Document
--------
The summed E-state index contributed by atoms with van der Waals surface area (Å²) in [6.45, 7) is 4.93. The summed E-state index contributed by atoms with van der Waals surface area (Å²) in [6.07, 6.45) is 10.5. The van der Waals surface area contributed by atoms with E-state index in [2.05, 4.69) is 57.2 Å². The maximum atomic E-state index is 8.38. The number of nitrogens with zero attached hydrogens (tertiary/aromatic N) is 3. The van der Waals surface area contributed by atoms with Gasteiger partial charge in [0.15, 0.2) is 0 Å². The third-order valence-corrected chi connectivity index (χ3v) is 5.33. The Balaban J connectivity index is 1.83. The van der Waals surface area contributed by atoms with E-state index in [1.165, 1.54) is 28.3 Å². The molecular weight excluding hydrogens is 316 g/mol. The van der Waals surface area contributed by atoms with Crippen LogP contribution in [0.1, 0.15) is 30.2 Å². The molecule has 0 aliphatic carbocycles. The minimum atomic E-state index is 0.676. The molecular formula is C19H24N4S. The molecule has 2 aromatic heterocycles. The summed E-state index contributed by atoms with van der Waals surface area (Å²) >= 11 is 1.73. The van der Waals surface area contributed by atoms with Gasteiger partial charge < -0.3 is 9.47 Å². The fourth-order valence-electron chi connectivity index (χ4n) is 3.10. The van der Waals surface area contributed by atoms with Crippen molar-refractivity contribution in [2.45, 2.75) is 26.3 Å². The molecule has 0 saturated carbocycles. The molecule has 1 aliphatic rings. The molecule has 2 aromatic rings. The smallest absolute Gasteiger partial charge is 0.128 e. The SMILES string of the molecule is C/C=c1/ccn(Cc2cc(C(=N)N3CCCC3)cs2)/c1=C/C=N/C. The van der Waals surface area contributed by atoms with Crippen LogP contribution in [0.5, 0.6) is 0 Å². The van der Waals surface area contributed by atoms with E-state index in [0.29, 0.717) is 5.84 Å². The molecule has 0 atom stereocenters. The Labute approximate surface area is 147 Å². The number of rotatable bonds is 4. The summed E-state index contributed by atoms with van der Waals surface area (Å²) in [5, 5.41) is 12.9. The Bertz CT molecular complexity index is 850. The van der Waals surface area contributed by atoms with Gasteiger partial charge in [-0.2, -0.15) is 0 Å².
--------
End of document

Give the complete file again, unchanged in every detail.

The summed E-state index contributed by atoms with van der Waals surface area (Å²) in [6.45, 7) is 4.93. The summed E-state index contributed by atoms with van der Waals surface area (Å²) in [6.07, 6.45) is 10.5. The van der Waals surface area contributed by atoms with E-state index in [2.05, 4.69) is 57.2 Å². The maximum atomic E-state index is 8.38. The number of nitrogens with zero attached hydrogens (tertiary/aromatic N) is 3. The van der Waals surface area contributed by atoms with Gasteiger partial charge in [0.15, 0.2) is 0 Å². The third-order valence-corrected chi connectivity index (χ3v) is 5.33. The Balaban J connectivity index is 1.83. The van der Waals surface area contributed by atoms with E-state index in [1.165, 1.54) is 28.3 Å². The molecular weight excluding hydrogens is 316 g/mol. The van der Waals surface area contributed by atoms with Crippen LogP contribution in [0.1, 0.15) is 30.2 Å². The molecule has 0 aliphatic carbocycles. The minimum atomic E-state index is 0.676. The molecular formula is C19H24N4S. The molecule has 2 aromatic heterocycles. The summed E-state index contributed by atoms with van der Waals surface area (Å²) >= 11 is 1.73. The van der Waals surface area contributed by atoms with Gasteiger partial charge < -0.3 is 9.47 Å². The fourth-order valence-electron chi connectivity index (χ4n) is 3.10. The van der Waals surface area contributed by atoms with Crippen molar-refractivity contribution in [2.45, 2.75) is 26.3 Å². The molecule has 0 saturated carbocycles. The molecule has 1 aliphatic rings. The molecule has 2 aromatic rings. The smallest absolute Gasteiger partial charge is 0.128 e. The SMILES string of the molecule is C/C=c1/ccn(Cc2cc(C(=N)N3CCCC3)cs2)/c1=C/C=N/C. The van der Waals surface area contributed by atoms with Crippen LogP contribution in [0.5, 0.6) is 0 Å². The van der Waals surface area contributed by atoms with E-state index in [0.29, 0.717) is 5.84 Å². The molecule has 0 atom stereocenters. The Labute approximate surface area is 147 Å². The number of rotatable bonds is 4. The summed E-state index contributed by atoms with van der Waals surface area (Å²) in [5, 5.41) is 12.9. The Bertz CT molecular complexity index is 850. The van der Waals surface area contributed by atoms with Gasteiger partial charge in [-0.2, -0.15) is 0 Å².